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Evaluation of Jurassic-Cretaceous Cotton Valley-Travis Peak Gas Systems in Gulf Coast Region for Petroleum Resource Assessment



U.S. Geological Survey, Denver, CO,


Consultant, Denver, CO


The U.S. Geological Survey (USGS) is currently assessing the undiscovered resource potential of 25 priority provinces in onshore areas of the U.S. that contain 95% of the known and undiscovered gas resources. The USGS is re-evaluating the potential for continuous-type basin-center (BC) gas systems in these high priority basins in order to accommodate changing views and new data since the last USGS assessment in 1995. Continuous-type BC gas systems are characterized by abnormal reservoir pressures, presence of gas in extensive low-permeability (tight) reservoirs, absence of traditional traps and seals, and lack of conventional gas-water contacts. Jurassic-Cretaceous Cotton Valley Group-Travis Peak Formation sandstones in the northern Gulf Coast basin are high-priority reservoirs that are currently being re-evaluated.

Two Cotton Valley (CV) sandstone trends are identified based on reservoir properties and gas-production characteristics: a high-permeability blanket sandstone trend across northern Louisiana and east Texas, and a down-dip low-permeability massive sandstone trend. Pressure gradients throughout most of both trends are normal, which is not characteristic of BC gas. Presence of gas-water contacts in at least seven fields across the blanket-sandstone trend together with relatively high permeabilities and high gas-production rates without fracture stimulation also indicate that fields in this trend are conventional. Within the massive-sandstone trend, however, permeability is sufficiently low that gas-water transition zones are vertically extensive and gas-water contacts poorly defined. Interpreted presence of gas-water contacts within the tight, massive Cotton Valley sandstone trend, however, suggests that accumulations in this trend are also conventional, and that a BC gas accumulation does not exist in CV sandstones in the northern Gulf basin.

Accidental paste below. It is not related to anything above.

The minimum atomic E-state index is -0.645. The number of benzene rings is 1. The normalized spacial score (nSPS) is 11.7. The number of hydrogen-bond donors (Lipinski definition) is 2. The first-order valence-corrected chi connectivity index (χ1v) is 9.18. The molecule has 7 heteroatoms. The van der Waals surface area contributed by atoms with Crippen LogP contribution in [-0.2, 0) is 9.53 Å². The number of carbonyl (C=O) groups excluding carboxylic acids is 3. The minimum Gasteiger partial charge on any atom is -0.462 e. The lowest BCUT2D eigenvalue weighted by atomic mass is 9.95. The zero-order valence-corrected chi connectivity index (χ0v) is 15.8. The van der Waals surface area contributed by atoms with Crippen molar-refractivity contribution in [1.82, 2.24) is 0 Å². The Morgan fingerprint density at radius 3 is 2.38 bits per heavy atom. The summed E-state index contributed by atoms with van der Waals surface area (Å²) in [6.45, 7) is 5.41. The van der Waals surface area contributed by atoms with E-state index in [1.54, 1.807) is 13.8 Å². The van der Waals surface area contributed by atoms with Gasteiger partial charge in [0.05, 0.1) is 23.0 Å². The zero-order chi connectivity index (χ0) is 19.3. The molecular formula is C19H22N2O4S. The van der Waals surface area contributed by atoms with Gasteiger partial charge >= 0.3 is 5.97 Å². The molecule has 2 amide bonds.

Matrix permeability of many Travis Peak sandstones is low because of pervasive quartz cementation, but abundant natural fractures impart significant fracture permeability. In east Texas, oil and gas are concentrated in meandering-channel and coastal sandstones in the upper 300 feet of the formation. This probably occurs because these sandstones are encased in thick shales that provide conventional seals. Significant overpressure was found in only one Travis Peak sandstone reservoir in one of 24 oil and gas fields examined across east Texas and north Louisiana. Hydrocarbon-water contacts within Travis Peak sandstone reservoirs were documented in 17 fields, and probably occur in considerably more fields, across the productive Travis Peak trend in east Texas and north Louisiana suggesting that a BC gas accumulation does not exist within Travis Peak reservoirs in the northern Gulf basin.